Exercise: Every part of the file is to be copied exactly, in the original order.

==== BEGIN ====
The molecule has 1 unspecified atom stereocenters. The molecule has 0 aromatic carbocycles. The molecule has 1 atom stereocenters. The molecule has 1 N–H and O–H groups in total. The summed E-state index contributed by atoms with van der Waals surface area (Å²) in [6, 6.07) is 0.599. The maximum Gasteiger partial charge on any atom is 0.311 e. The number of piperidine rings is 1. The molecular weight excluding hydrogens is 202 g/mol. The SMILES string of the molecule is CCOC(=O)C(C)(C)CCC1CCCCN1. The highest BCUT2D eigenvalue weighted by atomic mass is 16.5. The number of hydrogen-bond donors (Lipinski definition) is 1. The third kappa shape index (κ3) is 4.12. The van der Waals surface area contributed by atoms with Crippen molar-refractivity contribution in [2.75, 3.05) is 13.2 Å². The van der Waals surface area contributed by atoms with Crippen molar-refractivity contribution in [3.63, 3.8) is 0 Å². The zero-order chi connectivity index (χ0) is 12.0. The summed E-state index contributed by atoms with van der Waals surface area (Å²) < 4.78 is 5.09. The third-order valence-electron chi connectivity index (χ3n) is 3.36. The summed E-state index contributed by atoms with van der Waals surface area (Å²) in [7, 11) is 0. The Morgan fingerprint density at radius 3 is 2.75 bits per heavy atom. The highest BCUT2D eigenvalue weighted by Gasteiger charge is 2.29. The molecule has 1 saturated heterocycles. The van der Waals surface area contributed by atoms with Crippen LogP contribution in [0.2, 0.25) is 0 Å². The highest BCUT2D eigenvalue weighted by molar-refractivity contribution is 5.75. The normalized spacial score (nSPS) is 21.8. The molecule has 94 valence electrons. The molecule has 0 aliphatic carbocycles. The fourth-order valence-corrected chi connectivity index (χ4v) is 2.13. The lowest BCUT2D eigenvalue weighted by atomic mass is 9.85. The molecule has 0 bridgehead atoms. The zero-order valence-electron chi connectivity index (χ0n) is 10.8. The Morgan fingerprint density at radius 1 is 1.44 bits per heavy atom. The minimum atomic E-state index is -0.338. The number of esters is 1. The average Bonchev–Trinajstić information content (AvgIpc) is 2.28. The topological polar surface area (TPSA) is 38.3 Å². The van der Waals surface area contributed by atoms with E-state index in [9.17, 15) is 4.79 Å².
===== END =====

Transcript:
The molecule has 1 unspecified atom stereocenters. The molecule has 0 aromatic carbocycles. The molecule has 1 atom stereocenters. The molecule has 1 N–H and O–H groups in total. The summed E-state index contributed by atoms with van der Waals surface area (Å²) in [6, 6.07) is 0.599. The maximum Gasteiger partial charge on any atom is 0.311 e. The number of piperidine rings is 1. The molecular weight excluding hydrogens is 202 g/mol. The SMILES string of the molecule is CCOC(=O)C(C)(C)CCC1CCCCN1. The highest BCUT2D eigenvalue weighted by atomic mass is 16.5. The number of hydrogen-bond donors (Lipinski definition) is 1. The third kappa shape index (κ3) is 4.12. The van der Waals surface area contributed by atoms with Crippen molar-refractivity contribution in [2.75, 3.05) is 13.2 Å². The van der Waals surface area contributed by atoms with Crippen molar-refractivity contribution in [3.63, 3.8) is 0 Å². The zero-order chi connectivity index (χ0) is 12.0. The summed E-state index contributed by atoms with van der Waals surface area (Å²) < 4.78 is 5.09. The third-order valence-electron chi connectivity index (χ3n) is 3.36. The summed E-state index contributed by atoms with van der Waals surface area (Å²) in [7, 11) is 0. The Morgan fingerprint density at radius 3 is 2.75 bits per heavy atom. The highest BCUT2D eigenvalue weighted by Gasteiger charge is 2.29. The molecule has 1 saturated heterocycles. The van der Waals surface area contributed by atoms with Crippen LogP contribution in [0.2, 0.25) is 0 Å². The highest BCUT2D eigenvalue weighted by molar-refractivity contribution is 5.75. The normalized spacial score (nSPS) is 21.8. The molecule has 94 valence electrons. The molecule has 0 aliphatic carbocycles. The fourth-order valence-corrected chi connectivity index (χ4v) is 2.13. The lowest BCUT2D eigenvalue weighted by atomic mass is 9.85. The molecule has 0 bridgehead atoms. The zero-order valence-electron chi connectivity index (χ0n) is 10.8. The Morgan fingerprint density at radius 1 is 1.44 bits per heavy atom. The minimum atomic E-state index is -0.338. The number of esters is 1. The average Bonchev–Trinajstić information content (AvgIpc) is 2.28. The topological polar surface area (TPSA) is 38.3 Å². The van der Waals surface area contributed by atoms with E-state index in [9.17, 15) is 4.79 Å².